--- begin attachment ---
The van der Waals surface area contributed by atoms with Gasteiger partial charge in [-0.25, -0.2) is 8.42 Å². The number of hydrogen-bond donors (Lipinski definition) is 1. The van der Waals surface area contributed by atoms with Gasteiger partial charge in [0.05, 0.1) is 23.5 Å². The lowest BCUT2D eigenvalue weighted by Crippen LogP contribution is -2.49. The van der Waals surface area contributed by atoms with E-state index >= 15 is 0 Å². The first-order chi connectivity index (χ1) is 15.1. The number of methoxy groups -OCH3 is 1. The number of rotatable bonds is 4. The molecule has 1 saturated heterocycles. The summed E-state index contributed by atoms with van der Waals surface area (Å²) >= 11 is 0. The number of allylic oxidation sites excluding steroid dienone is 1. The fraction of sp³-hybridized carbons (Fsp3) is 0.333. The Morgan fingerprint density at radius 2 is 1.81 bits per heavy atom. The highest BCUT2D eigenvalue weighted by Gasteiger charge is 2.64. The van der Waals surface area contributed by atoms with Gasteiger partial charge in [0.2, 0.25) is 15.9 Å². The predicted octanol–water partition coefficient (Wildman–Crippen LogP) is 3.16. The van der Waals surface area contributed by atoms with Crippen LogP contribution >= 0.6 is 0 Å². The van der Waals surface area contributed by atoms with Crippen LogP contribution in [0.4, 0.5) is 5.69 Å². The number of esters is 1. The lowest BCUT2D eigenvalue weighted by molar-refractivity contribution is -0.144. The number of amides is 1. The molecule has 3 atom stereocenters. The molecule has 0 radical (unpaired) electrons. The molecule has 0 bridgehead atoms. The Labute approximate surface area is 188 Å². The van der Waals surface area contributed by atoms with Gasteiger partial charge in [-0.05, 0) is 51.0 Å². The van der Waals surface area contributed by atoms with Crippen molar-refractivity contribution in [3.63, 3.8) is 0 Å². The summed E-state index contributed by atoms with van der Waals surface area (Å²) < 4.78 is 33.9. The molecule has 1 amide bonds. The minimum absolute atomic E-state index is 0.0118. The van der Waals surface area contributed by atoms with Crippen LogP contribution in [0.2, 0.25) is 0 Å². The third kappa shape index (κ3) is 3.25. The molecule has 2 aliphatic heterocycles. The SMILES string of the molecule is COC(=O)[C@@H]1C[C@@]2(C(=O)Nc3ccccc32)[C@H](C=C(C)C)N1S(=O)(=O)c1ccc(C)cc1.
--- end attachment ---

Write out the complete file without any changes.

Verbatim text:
The van der Waals surface area contributed by atoms with Gasteiger partial charge in [-0.25, -0.2) is 8.42 Å². The number of hydrogen-bond donors (Lipinski definition) is 1. The van der Waals surface area contributed by atoms with Gasteiger partial charge in [0.05, 0.1) is 23.5 Å². The lowest BCUT2D eigenvalue weighted by Crippen LogP contribution is -2.49. The van der Waals surface area contributed by atoms with E-state index >= 15 is 0 Å². The first-order chi connectivity index (χ1) is 15.1. The number of methoxy groups -OCH3 is 1. The number of rotatable bonds is 4. The molecule has 1 saturated heterocycles. The summed E-state index contributed by atoms with van der Waals surface area (Å²) >= 11 is 0. The number of allylic oxidation sites excluding steroid dienone is 1. The fraction of sp³-hybridized carbons (Fsp3) is 0.333. The Morgan fingerprint density at radius 2 is 1.81 bits per heavy atom. The highest BCUT2D eigenvalue weighted by Gasteiger charge is 2.64. The van der Waals surface area contributed by atoms with Gasteiger partial charge in [0.2, 0.25) is 15.9 Å². The predicted octanol–water partition coefficient (Wildman–Crippen LogP) is 3.16. The van der Waals surface area contributed by atoms with Crippen LogP contribution >= 0.6 is 0 Å². The van der Waals surface area contributed by atoms with Crippen LogP contribution in [0.4, 0.5) is 5.69 Å². The number of esters is 1. The lowest BCUT2D eigenvalue weighted by molar-refractivity contribution is -0.144. The number of amides is 1. The molecule has 3 atom stereocenters. The molecule has 0 radical (unpaired) electrons. The molecule has 0 bridgehead atoms. The Labute approximate surface area is 188 Å². The van der Waals surface area contributed by atoms with Gasteiger partial charge in [-0.05, 0) is 51.0 Å². The van der Waals surface area contributed by atoms with Crippen molar-refractivity contribution in [3.63, 3.8) is 0 Å². The summed E-state index contributed by atoms with van der Waals surface area (Å²) < 4.78 is 33.9. The molecule has 1 amide bonds. The minimum absolute atomic E-state index is 0.0118. The van der Waals surface area contributed by atoms with Crippen LogP contribution in [0.2, 0.25) is 0 Å². The third kappa shape index (κ3) is 3.25. The molecule has 2 aliphatic heterocycles. The SMILES string of the molecule is COC(=O)[C@@H]1C[C@@]2(C(=O)Nc3ccccc32)[C@H](C=C(C)C)N1S(=O)(=O)c1ccc(C)cc1.